The Count of Monte Cristo, Illustrated – Alexandre Dumas
The Count of Monte Cristo, Illustrated – The Count of Monte Cristo (French: Le Comte de Monte-Cristo) is an adventure novel by French author Alexandre Dumas (père) completed in 1844. It is one of the author’s most popular works, along with The Three Musketeers. Like many of his novels, it was expanded from plot outlines suggested by his collaborating ghostwriter Auguste Maquet. Another important work by Dumas, written prior to his work with Maquet, was the short novel “Georges”; this novel is of particular interest to scholars because Dumas reused many of the ideas and plot devices later in The Count of Monte Cristo.
The story takes place in France, Italy, and islands in the Mediterranean during the historical events of 1815–1839: the era of the Bourbon Restoration through the reign of Louis-Philippe of France. It begins just before the Hundred Days period (when Napoleon returned to power after his exile). The historical setting is a fundamental element of the book, an adventure story primarily concerned with themes of hope, justice, vengeance, mercy, and forgiveness. It centres on a man who is wrongfully imprisoned, escapes from jail, acquires a fortune, and sets about exacting revenge on those responsible for his imprisonment. His plans have devastating consequences for both the innocent and the guilty. The book is a story of romance, loyalty, betrayal, vengeance, selfishness, and justice.
The book is considered a literary classic today. According to Luc Sante, “The Count of Monte Cristo has become a fixture of Western civilization’s literature, as inescapable and immediately identifiable as Mickey Mouse, Noah’s flood, and the story of Little Red Riding Hood.
I have the Robin Buss translation of THE COUNT OF MONTE CRISTO in paperback, but that copy was old and worn. I wanted a more durable hardcover edition to read and to display on my bookshelf in my new house. The hardcover I bought from Total Books arrived in near-perfect condition, exactly as advertised, and looks gorgeous on the shelf.
Why Robin Buss’ translation for Penguin Classics? That’s a reasonable question since Alexandre Dumas has been dead long enough for his works to enter the public domain. Several translations of his major novels are not only available in cheaper editions (such as Barnes & Noble Classics), but for free on Project Gutenberg.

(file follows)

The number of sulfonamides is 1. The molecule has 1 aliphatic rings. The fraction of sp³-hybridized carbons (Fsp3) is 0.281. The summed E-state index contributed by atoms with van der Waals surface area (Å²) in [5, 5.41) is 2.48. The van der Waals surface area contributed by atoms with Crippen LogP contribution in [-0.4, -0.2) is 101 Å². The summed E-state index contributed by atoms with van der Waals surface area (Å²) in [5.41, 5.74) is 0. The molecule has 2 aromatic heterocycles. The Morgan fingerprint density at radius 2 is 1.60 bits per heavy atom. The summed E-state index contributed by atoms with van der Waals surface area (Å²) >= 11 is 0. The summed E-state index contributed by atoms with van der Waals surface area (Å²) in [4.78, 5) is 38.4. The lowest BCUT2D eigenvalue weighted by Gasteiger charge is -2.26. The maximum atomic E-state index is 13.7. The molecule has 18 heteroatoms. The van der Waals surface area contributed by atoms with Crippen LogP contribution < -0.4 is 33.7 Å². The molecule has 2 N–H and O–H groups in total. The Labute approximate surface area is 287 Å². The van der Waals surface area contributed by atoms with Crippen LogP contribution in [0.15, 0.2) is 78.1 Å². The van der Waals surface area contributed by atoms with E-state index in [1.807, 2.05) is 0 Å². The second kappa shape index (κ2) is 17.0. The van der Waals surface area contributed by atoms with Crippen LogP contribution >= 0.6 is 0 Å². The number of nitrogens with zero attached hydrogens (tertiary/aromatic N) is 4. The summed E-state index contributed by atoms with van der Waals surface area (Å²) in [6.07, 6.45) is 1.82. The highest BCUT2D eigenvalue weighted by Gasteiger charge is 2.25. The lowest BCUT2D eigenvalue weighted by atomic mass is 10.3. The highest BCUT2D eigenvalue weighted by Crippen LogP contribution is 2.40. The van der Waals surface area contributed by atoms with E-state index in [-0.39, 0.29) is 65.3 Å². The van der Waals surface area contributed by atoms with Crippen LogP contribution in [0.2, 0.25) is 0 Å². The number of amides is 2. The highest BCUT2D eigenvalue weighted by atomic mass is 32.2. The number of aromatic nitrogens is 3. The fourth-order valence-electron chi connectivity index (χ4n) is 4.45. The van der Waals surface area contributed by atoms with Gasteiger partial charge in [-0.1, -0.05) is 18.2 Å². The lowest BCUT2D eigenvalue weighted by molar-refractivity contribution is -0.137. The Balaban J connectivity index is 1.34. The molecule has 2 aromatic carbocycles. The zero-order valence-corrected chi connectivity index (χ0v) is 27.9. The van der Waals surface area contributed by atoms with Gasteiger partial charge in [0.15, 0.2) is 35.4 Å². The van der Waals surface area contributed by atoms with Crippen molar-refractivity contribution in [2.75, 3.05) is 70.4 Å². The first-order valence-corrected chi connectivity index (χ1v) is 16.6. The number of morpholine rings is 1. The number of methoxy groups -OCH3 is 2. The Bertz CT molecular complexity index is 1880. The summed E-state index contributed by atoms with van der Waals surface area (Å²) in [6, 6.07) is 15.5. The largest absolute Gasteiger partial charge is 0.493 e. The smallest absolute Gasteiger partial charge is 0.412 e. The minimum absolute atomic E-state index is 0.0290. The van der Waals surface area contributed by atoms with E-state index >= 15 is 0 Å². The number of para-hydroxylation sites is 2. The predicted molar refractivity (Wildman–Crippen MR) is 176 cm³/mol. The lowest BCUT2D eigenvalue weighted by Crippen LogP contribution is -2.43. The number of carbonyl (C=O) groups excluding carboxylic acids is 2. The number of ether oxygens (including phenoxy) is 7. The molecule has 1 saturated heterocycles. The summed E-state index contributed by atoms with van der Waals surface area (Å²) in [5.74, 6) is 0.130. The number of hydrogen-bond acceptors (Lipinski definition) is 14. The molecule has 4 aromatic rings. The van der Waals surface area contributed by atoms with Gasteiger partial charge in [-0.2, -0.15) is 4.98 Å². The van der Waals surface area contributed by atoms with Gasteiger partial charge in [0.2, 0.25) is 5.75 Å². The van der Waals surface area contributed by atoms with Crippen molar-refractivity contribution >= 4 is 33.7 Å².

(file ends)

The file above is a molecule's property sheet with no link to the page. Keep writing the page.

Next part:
These are inferior and, in the case of THE COUNT OF MONTE CRISTO, censored translations. Most of them date back to the Victorian period, and render Dumas’ evergreen French into English prose that feels old-fashioned and stilted today. Furthermore, because these are translations from the Victorian period, the translators filtered Dumas through their own moral sensibilities to give us Bowdlerized versions of a novel that ran on sex, drugs, and rock ‘n roll a century before rock ‘n roll was something you could do without a machine gun.
Robin Buss’ unabridged translation comes directly from the original French and renders Dumas into fresh, readable modern English. Material previously omitted by Victorian-era translators such as Franz’ hashish-fueled sexual fantasies and the strongly implied lesbian relationship between Eugenie and Louise remain intact and uncensored. As another reviewer pointed out, Buss will provide footnotes to explain subtleties that aren’t easily translated from French to English, such as insults delivered by using the formal you (vous) rather than the informal/friendly/intimate you (tu).
A detailed appendix provides valuable historical and cultural context that aids the reader in understanding Dumas’ masterpiece, and includes a primer on the rise, fall, return, and final downfall of Napoleon Bonaparte that is crucial to making sense of the politics driving the novel’s plot.
If you cannot read Dumas in his native French, and you want a definitive English version, Robin Buss’s unabridged and uncensored modern English translation is essential reading. No other translation will suffice.
Alexandre Dumas (/duːˈmɑː, djuː-/; French: [alɛksɑ̃dʁ dyma]; born Dumas Davy de la Pailleterie [dyma davi də la pajətʁi]; 24 July 1802 – 5 December 1870), also known as Alexandre Dumas, père (“father”), was a French writer. His works have been translated into nearly 100 languages, and he is one of the most widely read French authors. Many of his historical novels of high adventure were originally published as serials, including The Count of Monte Cristo, The Three Musketeers, Twenty Years After, and The Vicomte de Bragelonne: Ten Years Later. His novels have been adapted since the early twentieth century for nearly 200 films. Dumas’ last novel, The Knight of Sainte-Hermine, unfinished at his death, was completed by scholar Claude Schopp and published in 2005. It was published in English in 2008 as The Last Cavalier.
Prolific in several genres, Dumas began his career by writing plays, which were successfully produced from the first. He also wrote numerous magazine articles and travel books; his published works totalled 100,000 pages. In the 1840s, Dumas founded the Théâtre Historique in Paris.
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